Dump Truck repair

I've been asked to repair the main hinge on an old dump truck where the
holes are nearly worn through.
Here are some pictures:
formatting link

The round bar that the bed hinges on is 1-1/2 inch diameter.
The four "ears" are 3 inches tall, 4 inches long, and 7/16 inch thick.
I have some 1/2 inch plate that I can cut some new "ears" out of. It doesn't
really look like the extra 1/16th inch is going to hurt.
Either the original setup did not have any bushings/bearings, or they are
long gone!
Here's my plan:
1. Cut the ears out of my plate with 45 degree bevels along the weld sides.
2. Take them to a machine shop to have the 1-1/2 inch diameter holes milled.
3. Have machine shop include brass bushings or not?
4. With new ears in hand, cut out old ears using my torch. Grind smooth.
5. Grab my welding machine and glue the new ones in place with 1/8th inch
6011 SMAW.
I'll need to make more passes than the original single pass weld when it was
manufactured, but it should be plenty strong.
Comments?
Suggestions?
I want to make sure I have considered all options before I cut these ears
off.
Thanks!
Joe
Reply to
jp2express
Loading thread data ...
Damn!
Sorry about that, but the links are slightly off.
Please replace "/VolvoEars/" with "/photos/VolvoEars/" and they should come up.
Lordy! How embarrassing!
Again, my apologies! ~Joe
formatting link
formatting link
formatting link
formatting link
formatting link
formatting link
Reply to
jp2express
These pages do not work for me.
i The page you tried to access does not exist on this server. This page may not exist due to the following reasons:
1. You are the owner of this web site and you have not uploaded (or incorrectly uploaded) your web site. For information on uploading your web site using FTP client software or web design software, click here for FTP Upload Information.
2. The URL that you have entered in your browser is incorrect. Please re-enter the URL and try again.
3. The Link that you clicked on incorrectly points to this page. Please contact the owner of this web site to inform them of this situation.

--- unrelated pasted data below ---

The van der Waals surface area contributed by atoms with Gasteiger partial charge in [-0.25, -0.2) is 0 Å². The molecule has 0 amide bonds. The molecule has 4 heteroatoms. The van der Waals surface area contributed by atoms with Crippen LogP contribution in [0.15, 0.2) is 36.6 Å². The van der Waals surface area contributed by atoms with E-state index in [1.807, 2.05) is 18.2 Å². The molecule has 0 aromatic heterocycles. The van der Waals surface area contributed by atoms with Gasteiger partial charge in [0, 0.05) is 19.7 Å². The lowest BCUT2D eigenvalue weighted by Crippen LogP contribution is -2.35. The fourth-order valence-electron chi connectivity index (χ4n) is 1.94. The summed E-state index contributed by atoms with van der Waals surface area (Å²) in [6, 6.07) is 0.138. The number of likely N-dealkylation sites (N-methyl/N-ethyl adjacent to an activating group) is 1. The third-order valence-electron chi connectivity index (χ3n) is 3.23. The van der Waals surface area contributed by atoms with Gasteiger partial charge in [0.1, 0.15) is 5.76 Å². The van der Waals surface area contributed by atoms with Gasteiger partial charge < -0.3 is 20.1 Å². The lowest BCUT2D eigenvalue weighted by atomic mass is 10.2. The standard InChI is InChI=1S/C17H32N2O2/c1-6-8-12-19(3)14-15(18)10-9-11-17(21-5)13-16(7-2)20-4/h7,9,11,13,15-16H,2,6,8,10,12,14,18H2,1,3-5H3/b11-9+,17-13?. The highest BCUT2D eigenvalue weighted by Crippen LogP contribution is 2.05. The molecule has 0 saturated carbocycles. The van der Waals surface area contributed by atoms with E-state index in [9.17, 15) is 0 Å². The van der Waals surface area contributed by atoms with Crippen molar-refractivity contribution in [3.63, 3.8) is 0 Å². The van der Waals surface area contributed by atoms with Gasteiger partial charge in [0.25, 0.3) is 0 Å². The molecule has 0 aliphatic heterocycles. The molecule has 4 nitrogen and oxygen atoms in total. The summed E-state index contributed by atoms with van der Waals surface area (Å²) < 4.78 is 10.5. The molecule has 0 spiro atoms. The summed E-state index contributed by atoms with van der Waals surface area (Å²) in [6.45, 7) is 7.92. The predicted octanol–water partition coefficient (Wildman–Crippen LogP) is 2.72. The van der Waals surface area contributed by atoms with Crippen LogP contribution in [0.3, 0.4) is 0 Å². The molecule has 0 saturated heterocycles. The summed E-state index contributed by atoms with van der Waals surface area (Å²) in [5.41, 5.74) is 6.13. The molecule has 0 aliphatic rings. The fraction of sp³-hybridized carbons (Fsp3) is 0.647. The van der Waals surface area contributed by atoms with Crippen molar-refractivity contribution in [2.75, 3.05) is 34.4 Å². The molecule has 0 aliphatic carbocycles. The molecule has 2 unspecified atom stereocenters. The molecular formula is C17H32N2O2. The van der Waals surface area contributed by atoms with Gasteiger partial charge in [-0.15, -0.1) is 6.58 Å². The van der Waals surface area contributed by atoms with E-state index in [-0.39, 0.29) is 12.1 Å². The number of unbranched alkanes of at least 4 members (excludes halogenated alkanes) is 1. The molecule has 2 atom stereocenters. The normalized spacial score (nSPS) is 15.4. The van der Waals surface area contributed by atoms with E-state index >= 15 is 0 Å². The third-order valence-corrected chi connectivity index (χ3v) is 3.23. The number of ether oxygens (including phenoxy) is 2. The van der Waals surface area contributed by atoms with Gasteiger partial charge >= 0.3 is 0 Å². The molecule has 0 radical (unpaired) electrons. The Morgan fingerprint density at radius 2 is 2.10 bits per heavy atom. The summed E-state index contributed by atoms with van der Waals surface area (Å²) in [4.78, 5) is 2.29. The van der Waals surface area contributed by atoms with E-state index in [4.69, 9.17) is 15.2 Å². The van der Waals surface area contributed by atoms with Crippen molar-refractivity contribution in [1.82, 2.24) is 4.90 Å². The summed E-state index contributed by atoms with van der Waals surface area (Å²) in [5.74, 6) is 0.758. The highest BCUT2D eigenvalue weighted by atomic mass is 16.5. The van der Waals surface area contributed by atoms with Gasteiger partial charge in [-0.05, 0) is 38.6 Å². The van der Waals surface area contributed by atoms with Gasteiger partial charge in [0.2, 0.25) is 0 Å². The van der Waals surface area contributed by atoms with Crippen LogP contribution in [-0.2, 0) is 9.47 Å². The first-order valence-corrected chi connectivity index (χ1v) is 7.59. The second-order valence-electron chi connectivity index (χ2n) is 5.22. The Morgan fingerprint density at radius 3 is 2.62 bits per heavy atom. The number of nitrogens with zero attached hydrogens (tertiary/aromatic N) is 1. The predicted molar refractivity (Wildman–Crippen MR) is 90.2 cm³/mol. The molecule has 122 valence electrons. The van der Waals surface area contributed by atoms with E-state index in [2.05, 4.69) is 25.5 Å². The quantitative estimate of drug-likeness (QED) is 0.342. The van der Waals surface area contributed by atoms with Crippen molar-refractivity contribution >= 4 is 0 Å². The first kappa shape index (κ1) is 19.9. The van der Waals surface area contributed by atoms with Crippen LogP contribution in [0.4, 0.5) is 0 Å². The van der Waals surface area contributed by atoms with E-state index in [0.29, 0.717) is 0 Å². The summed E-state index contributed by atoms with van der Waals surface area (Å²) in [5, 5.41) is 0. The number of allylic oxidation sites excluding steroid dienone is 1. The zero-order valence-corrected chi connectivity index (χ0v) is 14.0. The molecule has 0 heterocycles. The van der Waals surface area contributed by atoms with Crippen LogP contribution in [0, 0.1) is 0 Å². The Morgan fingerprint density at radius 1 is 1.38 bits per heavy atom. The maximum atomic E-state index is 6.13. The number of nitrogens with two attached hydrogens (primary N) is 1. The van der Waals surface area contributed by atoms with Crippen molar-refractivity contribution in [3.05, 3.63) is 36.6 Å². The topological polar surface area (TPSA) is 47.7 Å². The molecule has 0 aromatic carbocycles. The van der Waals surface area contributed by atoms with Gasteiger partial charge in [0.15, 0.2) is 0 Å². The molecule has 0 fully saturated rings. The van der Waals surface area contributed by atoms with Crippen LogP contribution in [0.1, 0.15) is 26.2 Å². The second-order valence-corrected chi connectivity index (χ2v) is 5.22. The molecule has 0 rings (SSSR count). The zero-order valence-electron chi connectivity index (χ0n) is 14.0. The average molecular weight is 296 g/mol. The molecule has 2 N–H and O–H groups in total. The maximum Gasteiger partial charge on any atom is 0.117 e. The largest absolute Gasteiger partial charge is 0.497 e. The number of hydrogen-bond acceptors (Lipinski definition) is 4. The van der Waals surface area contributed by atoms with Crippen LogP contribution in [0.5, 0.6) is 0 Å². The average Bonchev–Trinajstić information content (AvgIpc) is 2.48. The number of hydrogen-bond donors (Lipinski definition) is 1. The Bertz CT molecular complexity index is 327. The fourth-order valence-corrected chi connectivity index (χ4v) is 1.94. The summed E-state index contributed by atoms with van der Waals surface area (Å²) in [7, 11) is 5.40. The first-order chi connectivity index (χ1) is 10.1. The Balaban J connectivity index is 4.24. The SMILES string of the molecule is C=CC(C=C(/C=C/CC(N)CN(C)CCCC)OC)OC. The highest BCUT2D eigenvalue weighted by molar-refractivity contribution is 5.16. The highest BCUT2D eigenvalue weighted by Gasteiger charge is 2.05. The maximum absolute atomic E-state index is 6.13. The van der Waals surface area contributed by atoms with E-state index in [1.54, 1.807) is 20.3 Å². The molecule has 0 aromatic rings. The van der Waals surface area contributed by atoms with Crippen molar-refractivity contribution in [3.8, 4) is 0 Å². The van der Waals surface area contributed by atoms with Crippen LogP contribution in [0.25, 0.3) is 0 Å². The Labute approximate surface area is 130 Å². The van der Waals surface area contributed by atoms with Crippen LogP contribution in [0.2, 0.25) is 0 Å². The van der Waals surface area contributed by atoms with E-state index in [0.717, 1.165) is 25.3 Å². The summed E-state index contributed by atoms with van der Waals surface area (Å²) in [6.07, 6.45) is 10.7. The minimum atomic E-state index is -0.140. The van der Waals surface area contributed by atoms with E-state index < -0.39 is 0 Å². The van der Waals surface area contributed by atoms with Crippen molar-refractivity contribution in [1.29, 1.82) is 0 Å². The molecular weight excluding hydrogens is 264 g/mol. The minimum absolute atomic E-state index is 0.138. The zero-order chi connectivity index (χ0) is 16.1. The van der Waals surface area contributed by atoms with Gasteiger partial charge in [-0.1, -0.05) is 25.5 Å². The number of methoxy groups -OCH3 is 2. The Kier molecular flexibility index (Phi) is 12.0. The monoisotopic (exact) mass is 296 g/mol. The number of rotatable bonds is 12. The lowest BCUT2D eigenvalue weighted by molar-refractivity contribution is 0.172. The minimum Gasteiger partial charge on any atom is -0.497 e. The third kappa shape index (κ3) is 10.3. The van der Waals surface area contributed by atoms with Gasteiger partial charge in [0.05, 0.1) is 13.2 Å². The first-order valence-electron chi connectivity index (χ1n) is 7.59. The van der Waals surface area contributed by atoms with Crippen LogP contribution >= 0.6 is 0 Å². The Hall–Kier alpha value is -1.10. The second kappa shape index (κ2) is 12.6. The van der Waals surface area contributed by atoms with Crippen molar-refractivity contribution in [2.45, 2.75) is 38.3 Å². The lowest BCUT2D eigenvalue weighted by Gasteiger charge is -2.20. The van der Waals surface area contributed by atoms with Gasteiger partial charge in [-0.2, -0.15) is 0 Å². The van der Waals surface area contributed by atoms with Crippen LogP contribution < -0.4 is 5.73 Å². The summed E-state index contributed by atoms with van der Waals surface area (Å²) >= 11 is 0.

Reply to
Ignoramus22010
Yeah, I posted a reply about 15 minutes later (had to give the message board time for the new post to arrive before I was able to test my links).
Here are the corrected links as I "reposted" shortly after:
--- "Joe" reposted with this: Damn!
Sorry about that, but the links are slightly off.
Please replace "/VolvoEars/" with "/photos/VolvoEars/" and they should come up.
Lordy! How embarrassing!
Again, my apologies! ~Joe
formatting link
formatting link
formatting link
formatting link
formatting link
formatting link

"Ignoramus22010" wrote:
Reply to
jp2express
I went to high school with a guy that was crushed to death by the bed of a dump truck. He was in the same general area as the guy topping off fluid in the first pic. Hydros cut loose & that was it.
Be careful.
Reply to
John L. Weatherly
Joe- not so much advice, but can you answer a few questions for my own reference?
1. Is the ear surface is way too far gone to repair with hardfacing?
2. how true is the subframe the ears mount to? if it's twisted in any way it seems like it could be a serious pain to get the pin back in the right place.
3. how tight is the tolerance between the pin and the bore of the ear?
Is torching out 4 new ears that have to be milled to a common center going to be difficult? (i know it would be for me, but I'm not the best guy with a torch either)
thanks for the info, and good luck on the repair.
Reply to
utahparx
If I was going to go through replacing the ears I would replace them with hardened bushings and pins or something greaseable. Brass would wear out in no time. I would also use low hydrogen electrodes such as 7018. Tell that guy he needs to throw a chock between the body and frame when he does that!
Reply to
rustyjames
"utahparx" asks:
Well, I have some hardfacing rods, but I'd think it would be more work trying to build up the insides where it is all worn. I'd have to remove the pin first, then weld around and around over and over inside the hole where the pin goes. Then, if I built up too much, I'd have a really hard time trying to get the extra hardfacing metal back off!
See? There's something I hadn't thought of. The subframe (either on the truck itself or on the dump bed ...or both) could be very twisted! This driver has some pretty beat up equipment, so it would not surprise me at all!
I don't know. Right now, the bore is so "wallered out" (East Texas term) that I can stick my fat thumb in the hole. Even if the new ears are bored a 1/16th of an inch too big, it is still a huge improvement over what he has now.
Well, I haven't talked to the machine shop yet. That's a good question for me to ask them, though! Thanks!
Reply to
jp2express
What about just boring some holes the size you want them in new ears, grinding the old ears flat, and just clamp the new ears over the old and fillet weld around the edges?
GWE
jp2express wrote:
Reply to
Grant Erwin
Greetings all,
My only suggestion would be that when you begin to replace the ears, do so with the hinge pin run through them. I realize this may be cumbersome, may want to have some help around, but it will help insure that everything is aligned properly. Nothing worse than getting everything welded up and the #$^@#^ pin won't go back in. You can cover the pin with Anti Spatter spray or old cardboard or tin to protect it.
Just my $.02, Jim C Roberts
Reply to
Jim C Roberts